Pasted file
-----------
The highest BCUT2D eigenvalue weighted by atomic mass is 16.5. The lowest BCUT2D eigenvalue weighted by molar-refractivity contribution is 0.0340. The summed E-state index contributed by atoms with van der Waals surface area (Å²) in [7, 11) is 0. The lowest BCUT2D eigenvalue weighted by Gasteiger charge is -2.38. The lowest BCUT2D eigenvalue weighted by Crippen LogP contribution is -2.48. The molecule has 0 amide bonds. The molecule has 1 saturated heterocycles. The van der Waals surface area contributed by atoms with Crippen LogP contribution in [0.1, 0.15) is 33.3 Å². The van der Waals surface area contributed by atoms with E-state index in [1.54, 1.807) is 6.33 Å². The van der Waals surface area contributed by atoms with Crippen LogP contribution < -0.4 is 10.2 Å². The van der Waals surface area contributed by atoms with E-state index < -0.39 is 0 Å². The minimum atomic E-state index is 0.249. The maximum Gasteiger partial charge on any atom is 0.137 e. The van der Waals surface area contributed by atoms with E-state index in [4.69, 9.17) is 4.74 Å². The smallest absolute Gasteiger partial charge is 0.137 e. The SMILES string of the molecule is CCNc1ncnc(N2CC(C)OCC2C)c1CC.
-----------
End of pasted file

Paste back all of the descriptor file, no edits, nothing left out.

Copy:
The highest BCUT2D eigenvalue weighted by atomic mass is 16.5. The lowest BCUT2D eigenvalue weighted by molar-refractivity contribution is 0.0340. The summed E-state index contributed by atoms with van der Waals surface area (Å²) in [7, 11) is 0. The lowest BCUT2D eigenvalue weighted by Gasteiger charge is -2.38. The lowest BCUT2D eigenvalue weighted by Crippen LogP contribution is -2.48. The molecule has 0 amide bonds. The molecule has 1 saturated heterocycles. The van der Waals surface area contributed by atoms with Crippen LogP contribution in [0.1, 0.15) is 33.3 Å². The van der Waals surface area contributed by atoms with E-state index in [1.54, 1.807) is 6.33 Å². The van der Waals surface area contributed by atoms with Crippen LogP contribution < -0.4 is 10.2 Å². The van der Waals surface area contributed by atoms with E-state index < -0.39 is 0 Å². The minimum atomic E-state index is 0.249. The maximum Gasteiger partial charge on any atom is 0.137 e. The van der Waals surface area contributed by atoms with E-state index in [4.69, 9.17) is 4.74 Å². The smallest absolute Gasteiger partial charge is 0.137 e. The SMILES string of the molecule is CCNc1ncnc(N2CC(C)OCC2C)c1CC.